JOSE ALDO VS. ALEXANDRE FRANCA NOGUEIRA – WEC 34 (watch on UFC FIGHT PASS)
WEC 34 is one of those events you look back on now and marvel at the collection of names that competed on the same fight card. The opening bout of the night was Dominick Cruz’s bantamweight debut and the first fight between Urijah Faber and Jens Pulver headlined the show.
An unassuming 21-year-old Brazilian representing Nova Uniao named Jose Aldo was in the second bout of the evening and after a quick touch of gloves, he began walking “Pequeno” down.
Just beyond the three-minute mark of the second round, Nogueira tried to engage Aldo from his back, but the future featherweight champion would have none of it. Aldo started unloaded sharp punches, dropped to the ground and quickly moved into mount. More punches and elbows followed, the bout was stopped and Aldo celebrated with a corkscrew back flip off the top of the cage.
Five fights and 17 months later, he would ascend to the top of the 145-pound weight class, a position he maintains to this day.
ANTHONY PETTIS VS. DANNY CASTILLO – WEC 47 (watch on UFC FIGHT PASS)
Pettis’ flare for the dramatic started long before he landed “The Showtime Kick” in the closing minute of the final fight in WEC history.
During the build-up to this bout, a film crew was following the Roufusport product from MTV’s World of Jenks, capturing his preparation and profiling the aspiring lightweight fighter’s life outside the cage. Pettis was coming off his first career loss and worried that a second consecutive setback against the Team Alpha Male representative would result in his dismissal from the WEC.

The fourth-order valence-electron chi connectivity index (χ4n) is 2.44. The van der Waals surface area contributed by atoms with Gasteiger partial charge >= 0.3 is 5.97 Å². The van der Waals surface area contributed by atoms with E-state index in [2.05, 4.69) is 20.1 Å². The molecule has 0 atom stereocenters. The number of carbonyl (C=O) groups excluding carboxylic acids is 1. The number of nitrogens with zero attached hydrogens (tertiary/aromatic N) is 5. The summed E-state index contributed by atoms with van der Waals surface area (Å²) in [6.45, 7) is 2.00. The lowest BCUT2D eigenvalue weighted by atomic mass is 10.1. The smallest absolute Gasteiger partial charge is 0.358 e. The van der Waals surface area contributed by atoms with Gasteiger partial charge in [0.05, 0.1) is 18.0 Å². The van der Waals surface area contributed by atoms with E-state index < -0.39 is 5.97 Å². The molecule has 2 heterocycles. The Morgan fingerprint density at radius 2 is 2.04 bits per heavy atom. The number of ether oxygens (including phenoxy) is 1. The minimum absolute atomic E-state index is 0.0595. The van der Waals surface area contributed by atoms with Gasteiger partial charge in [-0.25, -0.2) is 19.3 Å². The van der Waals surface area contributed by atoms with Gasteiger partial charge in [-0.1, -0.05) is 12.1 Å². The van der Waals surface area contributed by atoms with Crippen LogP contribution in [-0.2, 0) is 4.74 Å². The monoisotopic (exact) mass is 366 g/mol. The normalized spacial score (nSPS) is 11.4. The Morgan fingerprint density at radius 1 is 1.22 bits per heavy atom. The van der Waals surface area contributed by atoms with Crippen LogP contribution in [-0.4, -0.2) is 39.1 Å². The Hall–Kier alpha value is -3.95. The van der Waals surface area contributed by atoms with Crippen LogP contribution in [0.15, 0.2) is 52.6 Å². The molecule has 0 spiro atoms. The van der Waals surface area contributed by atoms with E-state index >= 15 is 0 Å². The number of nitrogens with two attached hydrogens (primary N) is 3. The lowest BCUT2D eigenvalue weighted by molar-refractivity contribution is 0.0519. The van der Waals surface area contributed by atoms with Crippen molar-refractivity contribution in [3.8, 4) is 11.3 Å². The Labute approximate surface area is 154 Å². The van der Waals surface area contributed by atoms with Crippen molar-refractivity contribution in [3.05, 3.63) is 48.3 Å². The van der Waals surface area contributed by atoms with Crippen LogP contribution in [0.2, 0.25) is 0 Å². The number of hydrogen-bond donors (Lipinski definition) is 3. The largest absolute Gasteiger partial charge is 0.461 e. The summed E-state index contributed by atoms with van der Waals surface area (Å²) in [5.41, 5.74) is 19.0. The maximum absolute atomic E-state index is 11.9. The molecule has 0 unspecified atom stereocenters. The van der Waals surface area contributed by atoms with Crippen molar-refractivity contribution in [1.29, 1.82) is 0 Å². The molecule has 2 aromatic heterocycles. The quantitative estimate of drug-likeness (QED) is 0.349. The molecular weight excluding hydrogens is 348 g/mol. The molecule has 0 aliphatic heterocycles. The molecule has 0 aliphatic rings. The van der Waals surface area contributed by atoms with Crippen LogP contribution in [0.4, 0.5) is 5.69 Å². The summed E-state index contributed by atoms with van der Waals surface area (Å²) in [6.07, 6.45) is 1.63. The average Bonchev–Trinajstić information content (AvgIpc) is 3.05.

Midway through the opening frame, Pettis delivered the perfect ending, offering a quick 1-2 to gauge distance before dropping Castillo with a left high kick. The follow-up strikes on the ground sealed the deal and kicked off a four-fight winning streak that would end with his thrilling victory over Benson Henderson at WEC 53.
JOHNY HENDRICKS VS. TJ WALDBURGER – UFC FIGHT NIGHT: DAVIS VS. NOGUEIRA (watch on UFC FIGHT PASS)
When Hendricks walked into the KeyArena to face Waldburger, he was a decorated collegiate wrestler coming off his first loss. At that point, he had yet to adopt the “Bigg Rigg” moniker or establish himself as a potential contender in the welterweight division.
He was another tough wrestler in the middle of the pack in the 170-pound ranks. That changed on a dime in Seattle.
Shortly after Waldburger drove home a body kick, Hendricks stepped forward and unleashed a clubbing left hand that caused his opponent to get all twisted up as he fell to the floor. The sound of the blow resonated throughout the venue, sounding like a baseball bat launching a “no doubter” into the left field seats.
Hendricks would add five more victories to his resume before meeting Georges St-Pierre at UFC 167 and then claiming the vacant welterweight strap in his next bout at UFC 171 earlier this year.